As the Web becomes increasingly a focal point for economic and social activity, there is an urgent need for trustworthy, widely-applicable digital identity management. This includes the need for authentication and authorization to work across multiple web-sites, enterprises, devices, and browsers in a uniform and easy-to-use manner. For critical enterprise activity, effective government engagement, and sensitive social information accessed over the Web, a higher level of identity assurance, privacy protection, and security is required beyond simple username/password combinations. To address many of these issues, digital identity should become a core part of Web architecture, enabled by a combination of server and client-side solutions. Achieving this vision, however, requires addressing numerous technical, operational, policy, and legal issues. This workshop's purpose is to consider how the intersection of those issues with the use of browser technology can lead to this vision.
Many approaches to managing digital identity, such as SAML and OpenID, have been deployed without requiring special-purpose technology on the browser client. There is, however, a general understanding within the technical community that client-side mechanisms working together with the server will improve usability, security, and trust. Ideally, effective identity authentication and authorization shouldn't be tied to a single browser, but be capable of being switched across multiple devices such as phones and desktops in a privacy-respecting manner. At the same time, it would need to provide a level of assurance high enough to be suitable for use in financial, healthcare, and government-grade applications. Implementing digital identity technologies of this sort is an effort that crosses the boundary between server and client. Rather than starting from a blank slate, any new work should compliment existing technologies while enhancing usability, privacy, and security.
This workshop will investigate strategies to facilitate the development and deployment of improved identity authentication and authorization technologies across the Web. Solutions to be explored are effective enhancements to Web browsers that lead to trustworthy benefits that can be realized in the near term. Also included in the workshop will be explorations into the operational, policy, and legal issues that must be addressed by the solutions. Results from this workshop will provide input to existing and possible future co-ordination and standardization work at W3C. Among the relevant W3C Working Groups interested in this work include:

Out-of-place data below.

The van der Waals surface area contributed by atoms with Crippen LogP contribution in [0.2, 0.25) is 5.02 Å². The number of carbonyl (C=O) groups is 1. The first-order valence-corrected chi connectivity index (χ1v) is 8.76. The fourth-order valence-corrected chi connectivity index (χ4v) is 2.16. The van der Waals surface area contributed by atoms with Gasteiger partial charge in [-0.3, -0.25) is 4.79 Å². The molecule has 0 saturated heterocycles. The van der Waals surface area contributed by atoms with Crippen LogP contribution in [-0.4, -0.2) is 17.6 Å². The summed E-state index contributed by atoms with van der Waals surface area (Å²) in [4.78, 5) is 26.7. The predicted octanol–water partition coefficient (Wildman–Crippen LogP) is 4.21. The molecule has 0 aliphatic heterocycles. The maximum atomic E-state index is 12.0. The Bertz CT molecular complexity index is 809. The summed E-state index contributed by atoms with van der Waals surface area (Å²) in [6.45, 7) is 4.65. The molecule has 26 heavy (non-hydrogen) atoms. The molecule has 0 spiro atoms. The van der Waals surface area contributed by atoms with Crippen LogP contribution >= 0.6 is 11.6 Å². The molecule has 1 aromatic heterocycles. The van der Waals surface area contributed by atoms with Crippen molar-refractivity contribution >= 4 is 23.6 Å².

The workshop is attracting a broad set of stakeholders, including implementers of browsers, user-interface designers, as well as developers and operators of Web applications that rely on digital identities. Also participating are digital identity experts focused on legal, policy, privacy, and security considerations. The workshop will feature presentations of key ideas and from implementers, while also reserving significant time for effective open-space discussion with participants.
All participants are required to submit a position paper via Easychair by April 22nd 2011. W3C membership is not required to participate in this workshop.
Topics for position papers may include, but are not limited to:
The total number of participants will be limited. To ensure diversity, a limit might be imposed on the maximum number of participants per organization.
Instructions for how to register will be sent to submitters of accepted position papers. These instructions will also indicate a possible limit on the maximum number of participants per organization.
Workshop sessions and documents will be in English. Position papers, presentations, minutes and the workshop report will be public.
There is no fee to participate.
To help the organizers plan the workshop: If you wish to participate, please as soon as possible send a message to hha...@w3.org with a short (one paragraph) "expression of interest" stating:
Note: Sending that expression of interest does not mean that you registered for the workshop. It is still necessary to send a position paper (see below).
You paper must meet the following criteria:
Based on a review of all submitted position papers, the Program Committee will select the most relevant and invite the submitters of those papers to the Workshop. From among all accepted papers, the program committee will choose a small number of papers judged most appropriate for fostering discussion, and ask the authors of those papers to give short presentations about them at the Workshop. After the workshop, those presentations will then be published on the workshop home page. However, the primary focus of the workshop will not be on presentations, but on open discussion and consensus on future directions for identity in the browser.
|March 21st 2011||Call for Participation issued|
|April 22nd 2011||Deadline for position papers|
|May 9th 2010||Program released|
|May 16th 2011||Deadline for registration|
|May 24-25th 2011||Workshop|
Workshop sessions and documents will be in English.
The Workshop will be hosted in Mountain View by the Mozilla Foundation. More detailed venue information will be made available in due course.